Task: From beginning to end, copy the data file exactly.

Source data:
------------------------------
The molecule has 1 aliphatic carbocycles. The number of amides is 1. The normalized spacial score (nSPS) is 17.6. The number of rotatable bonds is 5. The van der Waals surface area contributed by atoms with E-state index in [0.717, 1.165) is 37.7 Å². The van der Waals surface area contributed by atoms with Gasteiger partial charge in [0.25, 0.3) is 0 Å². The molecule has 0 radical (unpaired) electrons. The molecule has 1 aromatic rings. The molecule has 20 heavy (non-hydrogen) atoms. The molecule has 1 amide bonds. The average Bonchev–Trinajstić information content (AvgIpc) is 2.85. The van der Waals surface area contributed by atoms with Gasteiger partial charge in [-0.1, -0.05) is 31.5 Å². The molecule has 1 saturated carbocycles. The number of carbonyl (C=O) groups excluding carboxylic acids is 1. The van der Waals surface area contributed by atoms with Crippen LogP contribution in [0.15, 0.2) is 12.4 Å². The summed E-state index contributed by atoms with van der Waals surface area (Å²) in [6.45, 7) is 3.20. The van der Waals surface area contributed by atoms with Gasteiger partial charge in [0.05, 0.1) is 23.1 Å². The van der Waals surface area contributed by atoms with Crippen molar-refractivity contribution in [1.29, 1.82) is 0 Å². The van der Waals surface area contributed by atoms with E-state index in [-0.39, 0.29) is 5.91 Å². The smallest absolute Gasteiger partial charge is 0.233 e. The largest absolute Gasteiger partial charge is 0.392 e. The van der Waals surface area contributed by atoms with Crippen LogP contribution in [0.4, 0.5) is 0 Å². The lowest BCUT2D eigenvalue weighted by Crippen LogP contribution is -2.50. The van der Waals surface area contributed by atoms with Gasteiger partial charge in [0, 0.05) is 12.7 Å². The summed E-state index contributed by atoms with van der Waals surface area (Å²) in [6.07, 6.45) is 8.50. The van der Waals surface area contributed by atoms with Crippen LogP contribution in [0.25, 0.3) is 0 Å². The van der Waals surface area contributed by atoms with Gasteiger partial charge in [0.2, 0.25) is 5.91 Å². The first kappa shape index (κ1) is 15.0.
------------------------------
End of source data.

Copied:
The molecule has 1 aliphatic carbocycles. The number of amides is 1. The normalized spacial score (nSPS) is 17.6. The number of rotatable bonds is 5. The van der Waals surface area contributed by atoms with E-state index in [0.717, 1.165) is 37.7 Å². The van der Waals surface area contributed by atoms with Gasteiger partial charge in [0.25, 0.3) is 0 Å². The molecule has 0 radical (unpaired) electrons. The molecule has 1 aromatic rings. The molecule has 20 heavy (non-hydrogen) atoms. The molecule has 1 amide bonds. The average Bonchev–Trinajstić information content (AvgIpc) is 2.85. The van der Waals surface area contributed by atoms with Gasteiger partial charge in [-0.1, -0.05) is 31.5 Å². The molecule has 1 saturated carbocycles. The number of carbonyl (C=O) groups excluding carboxylic acids is 1. The van der Waals surface area contributed by atoms with Crippen LogP contribution in [0.15, 0.2) is 12.4 Å². The summed E-state index contributed by atoms with van der Waals surface area (Å²) in [6.45, 7) is 3.20. The van der Waals surface area contributed by atoms with Gasteiger partial charge in [0.05, 0.1) is 23.1 Å². The van der Waals surface area contributed by atoms with Crippen molar-refractivity contribution in [1.29, 1.82) is 0 Å². The van der Waals surface area contributed by atoms with E-state index in [-0.39, 0.29) is 5.91 Å². The smallest absolute Gasteiger partial charge is 0.233 e. The largest absolute Gasteiger partial charge is 0.392 e. The van der Waals surface area contributed by atoms with Crippen LogP contribution in [0.4, 0.5) is 0 Å². The lowest BCUT2D eigenvalue weighted by Crippen LogP contribution is -2.50. The van der Waals surface area contributed by atoms with Gasteiger partial charge in [0, 0.05) is 12.7 Å². The summed E-state index contributed by atoms with van der Waals surface area (Å²) in [6.07, 6.45) is 8.50. The van der Waals surface area contributed by atoms with Crippen LogP contribution in [0.25, 0.3) is 0 Å². The van der Waals surface area contributed by atoms with Gasteiger partial charge in [0.2, 0.25) is 5.91 Å². The first kappa shape index (κ1) is 15.0.